Last week, the FDA gave asthmatic patients an important pause by adding a safety warning on the injectible drug Xolair.
A study held throughout the past five years have shown that Xolair “is associated with a higher risk of heart attack, mini-stroke, chest pain and blood clots in the lungs and veins, among other problems,” though the extent of increased risk is unclear, the U.S. Food and Drug Administration said in a statement released to Reuters.
Turns out, this is important news for many of us in the allergy and asthma community for a boatload of reasons. Here’s why we should all pay attention: Xolair is currently FDA approved to treat two medical conditions, with a third important trial underway. All of these address different areas of our community.
Xolair was first approved by the FDA to treat asthma for those (ages 12 and older) who cannot control it through inhaled steroids like Qvar and Flovent.
Chronic Hives, Itchy Skin
Earlier this year, Xolair gained FDA approval to treat patients with chronic hives, or in fancy, science-y terms, Chronic Idiopathic Urticaria (CIU). If you’re not familiar with this particular medical issue, count yourself lucky; it is characterized by red, swollen, itchy and sometimes painful hives on the skin, which can show up randomly and last more than six weeks. Xolair has provided relief to patients who have had no luck with the typical antihistamine treatment.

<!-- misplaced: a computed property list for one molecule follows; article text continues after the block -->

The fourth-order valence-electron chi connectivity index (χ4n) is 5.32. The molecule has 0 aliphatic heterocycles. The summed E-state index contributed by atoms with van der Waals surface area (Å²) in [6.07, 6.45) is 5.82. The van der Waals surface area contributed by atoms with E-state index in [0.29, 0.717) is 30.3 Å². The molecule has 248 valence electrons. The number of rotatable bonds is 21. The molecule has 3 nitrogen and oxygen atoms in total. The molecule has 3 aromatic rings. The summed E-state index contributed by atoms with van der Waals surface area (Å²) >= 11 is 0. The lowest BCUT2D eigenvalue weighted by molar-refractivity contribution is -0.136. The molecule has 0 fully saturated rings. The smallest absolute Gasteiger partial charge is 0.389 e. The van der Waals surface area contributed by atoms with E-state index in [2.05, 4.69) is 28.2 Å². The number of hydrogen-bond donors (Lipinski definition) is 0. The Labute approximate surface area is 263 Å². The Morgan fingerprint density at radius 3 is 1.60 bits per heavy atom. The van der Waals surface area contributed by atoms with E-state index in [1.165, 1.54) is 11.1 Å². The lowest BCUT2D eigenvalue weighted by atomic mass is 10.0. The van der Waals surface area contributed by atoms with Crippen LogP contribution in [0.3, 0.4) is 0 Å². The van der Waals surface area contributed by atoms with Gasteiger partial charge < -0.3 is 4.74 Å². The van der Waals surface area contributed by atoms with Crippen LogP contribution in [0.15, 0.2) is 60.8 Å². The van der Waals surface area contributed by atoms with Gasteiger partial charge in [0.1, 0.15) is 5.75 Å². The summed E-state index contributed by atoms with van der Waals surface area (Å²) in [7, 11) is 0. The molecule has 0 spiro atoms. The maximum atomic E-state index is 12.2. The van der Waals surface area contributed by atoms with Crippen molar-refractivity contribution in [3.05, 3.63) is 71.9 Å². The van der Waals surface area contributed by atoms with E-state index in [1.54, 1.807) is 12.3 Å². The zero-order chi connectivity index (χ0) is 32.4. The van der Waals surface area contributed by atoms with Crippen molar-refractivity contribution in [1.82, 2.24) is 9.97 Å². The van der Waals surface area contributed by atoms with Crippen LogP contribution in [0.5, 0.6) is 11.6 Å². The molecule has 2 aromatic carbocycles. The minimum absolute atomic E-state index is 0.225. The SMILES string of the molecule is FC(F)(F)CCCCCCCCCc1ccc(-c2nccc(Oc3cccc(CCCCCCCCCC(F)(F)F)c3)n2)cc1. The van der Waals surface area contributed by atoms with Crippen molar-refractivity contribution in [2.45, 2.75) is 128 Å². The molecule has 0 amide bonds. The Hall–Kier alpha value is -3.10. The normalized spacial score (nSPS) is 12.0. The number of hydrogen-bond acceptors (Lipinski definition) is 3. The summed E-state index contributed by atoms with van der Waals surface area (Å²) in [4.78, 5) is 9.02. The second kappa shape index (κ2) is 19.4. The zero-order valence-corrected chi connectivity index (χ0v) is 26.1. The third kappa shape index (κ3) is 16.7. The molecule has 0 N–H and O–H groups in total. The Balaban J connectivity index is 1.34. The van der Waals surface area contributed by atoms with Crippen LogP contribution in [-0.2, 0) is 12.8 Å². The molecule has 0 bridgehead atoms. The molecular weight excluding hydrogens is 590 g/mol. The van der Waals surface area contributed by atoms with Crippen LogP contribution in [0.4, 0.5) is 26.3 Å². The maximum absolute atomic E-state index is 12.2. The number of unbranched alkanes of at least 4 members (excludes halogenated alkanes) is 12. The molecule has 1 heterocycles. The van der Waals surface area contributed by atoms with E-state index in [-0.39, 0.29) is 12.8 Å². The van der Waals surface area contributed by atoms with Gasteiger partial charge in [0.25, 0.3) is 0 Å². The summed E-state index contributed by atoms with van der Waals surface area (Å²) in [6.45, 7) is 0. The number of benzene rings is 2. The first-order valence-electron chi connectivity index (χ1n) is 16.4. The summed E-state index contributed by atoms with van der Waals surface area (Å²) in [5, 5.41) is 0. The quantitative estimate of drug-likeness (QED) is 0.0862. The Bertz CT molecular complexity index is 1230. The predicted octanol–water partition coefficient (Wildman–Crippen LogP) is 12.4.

What does an asthma drug have to do with food allergies? Plenty. It appears in initial trials that Xolair has some kind of magic in it that has something to do with IgE and Mast Cells and then somehow the people in the study are eating the very same food that could’ve killed them before. Allergic Living Magazine has a fantastic write-up about initial findings (which are stunning) that is well worth the read. Please note: It is a smidge more technical than my description.
What to do with all of this information? Do not panic. Review the FDA statement here. If you are currently receiving Xolair injections, talk with your doctor if you are concerned about what you’ve learned.
And, of course, if you feel you have experienced side effects from Xolair, don’t keep it to yourself; report side effects to the FDA here.